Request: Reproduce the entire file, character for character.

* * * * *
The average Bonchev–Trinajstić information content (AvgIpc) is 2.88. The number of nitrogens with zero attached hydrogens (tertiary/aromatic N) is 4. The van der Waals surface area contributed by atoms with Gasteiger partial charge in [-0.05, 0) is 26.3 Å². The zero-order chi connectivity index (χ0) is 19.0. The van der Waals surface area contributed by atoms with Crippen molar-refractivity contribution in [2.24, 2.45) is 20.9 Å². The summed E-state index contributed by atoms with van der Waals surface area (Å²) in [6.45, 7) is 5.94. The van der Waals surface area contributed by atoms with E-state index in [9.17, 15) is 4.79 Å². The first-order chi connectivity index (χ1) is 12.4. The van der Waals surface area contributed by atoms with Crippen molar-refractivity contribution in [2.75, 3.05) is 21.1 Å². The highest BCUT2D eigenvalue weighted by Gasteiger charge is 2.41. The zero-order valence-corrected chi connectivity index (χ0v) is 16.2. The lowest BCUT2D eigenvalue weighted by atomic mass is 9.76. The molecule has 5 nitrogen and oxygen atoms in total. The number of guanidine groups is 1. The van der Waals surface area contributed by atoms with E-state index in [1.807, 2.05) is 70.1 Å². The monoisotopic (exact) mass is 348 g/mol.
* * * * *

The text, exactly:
The average Bonchev–Trinajstić information content (AvgIpc) is 2.88. The number of nitrogens with zero attached hydrogens (tertiary/aromatic N) is 4. The van der Waals surface area contributed by atoms with Gasteiger partial charge in [-0.05, 0) is 26.3 Å². The zero-order chi connectivity index (χ0) is 19.0. The van der Waals surface area contributed by atoms with Crippen molar-refractivity contribution in [2.24, 2.45) is 20.9 Å². The summed E-state index contributed by atoms with van der Waals surface area (Å²) in [6.45, 7) is 5.94. The van der Waals surface area contributed by atoms with E-state index in [9.17, 15) is 4.79 Å². The first-order chi connectivity index (χ1) is 12.4. The van der Waals surface area contributed by atoms with Crippen molar-refractivity contribution in [2.75, 3.05) is 21.1 Å². The highest BCUT2D eigenvalue weighted by Gasteiger charge is 2.41. The zero-order valence-corrected chi connectivity index (χ0v) is 16.2. The lowest BCUT2D eigenvalue weighted by atomic mass is 9.76. The molecule has 5 nitrogen and oxygen atoms in total. The number of guanidine groups is 1. The van der Waals surface area contributed by atoms with E-state index in [1.807, 2.05) is 70.1 Å². The monoisotopic (exact) mass is 348 g/mol.